Trying Something New

Metro’s Largest Shareholder Haniel on the Lookout for Non-Retail Investments

Stephan Gemkow
Stephan Gemkow, chief executive at Franz Haniel Holding.
  • Why it matters

    Why it matters

    Haniel, a German investment company that is the largest single shareholder in retail giant Metro, plans to better balance its holdings away from retail, possibly moving toward production and technical services.

  • Facts

    Facts

    • Haniel is a German family equity company owned by the Haniels, one of Germany’s wealthiest families which earned its money in Germany’s Ruhr industrial area.
    • Moody’s rating agency downgraded Haniel for its overreliance on retail in its portfolio; Haniel has a 30 percent holding in Metro.
    • Following a sale of another part of its holdings, Haniel now has money to invest and its chief executive is interested in light production and technical services.
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    Audio

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Haniel, an investment holding company owned by one of Germany’s wealthiest families, is looking to change the balance of its portfolio by striking out into new directions.

“We have to get involved in businesses outside the retail sector,” said Stephan Gemkow, chief executive of Haniel.

Retail makes up the majority of Haniel’s holdings which are dominated by a 30 percent share of Metro, Europe’s largest retailer, making the Haniel family the single largest shareholder in the retail giant. Its other holdings are textile services provider CWS-boco and the raw materials trader ELG, as well as 50 percent of Takkt, a business equipment firm.

“Haniel will not look the same in five years’ time as it did five years ago,” Mr. Gemkow said.

Mr. Gemkow has some money to spend.

“Haniel will not look the same in five years’ time as it did five years ago”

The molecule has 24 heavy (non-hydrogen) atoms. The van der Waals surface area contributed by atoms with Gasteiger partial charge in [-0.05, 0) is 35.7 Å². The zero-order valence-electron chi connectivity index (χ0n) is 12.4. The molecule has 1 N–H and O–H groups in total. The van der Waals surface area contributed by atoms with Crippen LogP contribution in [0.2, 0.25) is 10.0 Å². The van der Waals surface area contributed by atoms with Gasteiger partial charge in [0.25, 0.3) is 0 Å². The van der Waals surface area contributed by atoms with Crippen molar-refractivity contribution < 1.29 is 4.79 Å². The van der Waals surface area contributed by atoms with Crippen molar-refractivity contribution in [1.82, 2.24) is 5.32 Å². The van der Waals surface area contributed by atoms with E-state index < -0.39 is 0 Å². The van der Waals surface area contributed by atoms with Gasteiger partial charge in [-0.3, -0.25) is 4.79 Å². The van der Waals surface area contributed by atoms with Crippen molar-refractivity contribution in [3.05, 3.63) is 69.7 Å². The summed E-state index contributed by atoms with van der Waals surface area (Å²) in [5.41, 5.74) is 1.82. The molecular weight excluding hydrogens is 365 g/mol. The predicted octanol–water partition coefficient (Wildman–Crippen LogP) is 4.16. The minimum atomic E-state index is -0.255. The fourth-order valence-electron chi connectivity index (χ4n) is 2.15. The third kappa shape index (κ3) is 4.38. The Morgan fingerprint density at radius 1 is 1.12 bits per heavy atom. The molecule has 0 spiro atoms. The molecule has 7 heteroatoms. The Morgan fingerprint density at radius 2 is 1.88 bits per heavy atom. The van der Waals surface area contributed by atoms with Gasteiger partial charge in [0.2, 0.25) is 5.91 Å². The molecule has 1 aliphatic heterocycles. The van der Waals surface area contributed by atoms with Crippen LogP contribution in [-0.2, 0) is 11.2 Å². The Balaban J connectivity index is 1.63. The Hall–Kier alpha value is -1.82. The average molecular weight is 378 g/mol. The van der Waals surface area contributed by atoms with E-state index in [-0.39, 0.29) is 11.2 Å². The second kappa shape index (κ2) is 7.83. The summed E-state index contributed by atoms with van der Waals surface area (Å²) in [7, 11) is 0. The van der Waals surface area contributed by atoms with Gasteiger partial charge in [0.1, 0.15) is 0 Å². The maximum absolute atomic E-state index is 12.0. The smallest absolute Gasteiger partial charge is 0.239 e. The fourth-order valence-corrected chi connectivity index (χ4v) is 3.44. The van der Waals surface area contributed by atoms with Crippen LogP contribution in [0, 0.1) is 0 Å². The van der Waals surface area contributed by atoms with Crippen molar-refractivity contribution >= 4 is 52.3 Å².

Stephan Gemkow

At the start of the year McKesson, a healthcare services business from the United States, acquired Celesio, a pharmaceutical wholesaler from Germany. Haniel, a major Celesio shareholder, gained €2 billion ($2.6 billion). The money came at a good time for Haniel to pay its debts and invest in new directions.

Ratings agency Moody’s had downgraded Haniel in 2011 stating that it relied too heavily on its share of Metro and needed to balance its portfolio. After it sold Celesio, Haniel’s retail holdings become even more prominent.

Mr. Gemkow’s strategy appears to be different. He will not likely acquire shares in large listed businesses nor is he expected to take on the risk associated with start-ups. Instead a company publication about trends provided some hints as to Mr. Gemkow’s thinking.

“We are interested in light production and technical services,” he said. This could be anything from transport infrastructure to healthcare logistics to machine construction.

Mr. Gemkow suggested that in the past, Haniel had done plenty of analysis about possible trends. But perhaps it had not moved forward enough based on those insights. That appears to be changing.

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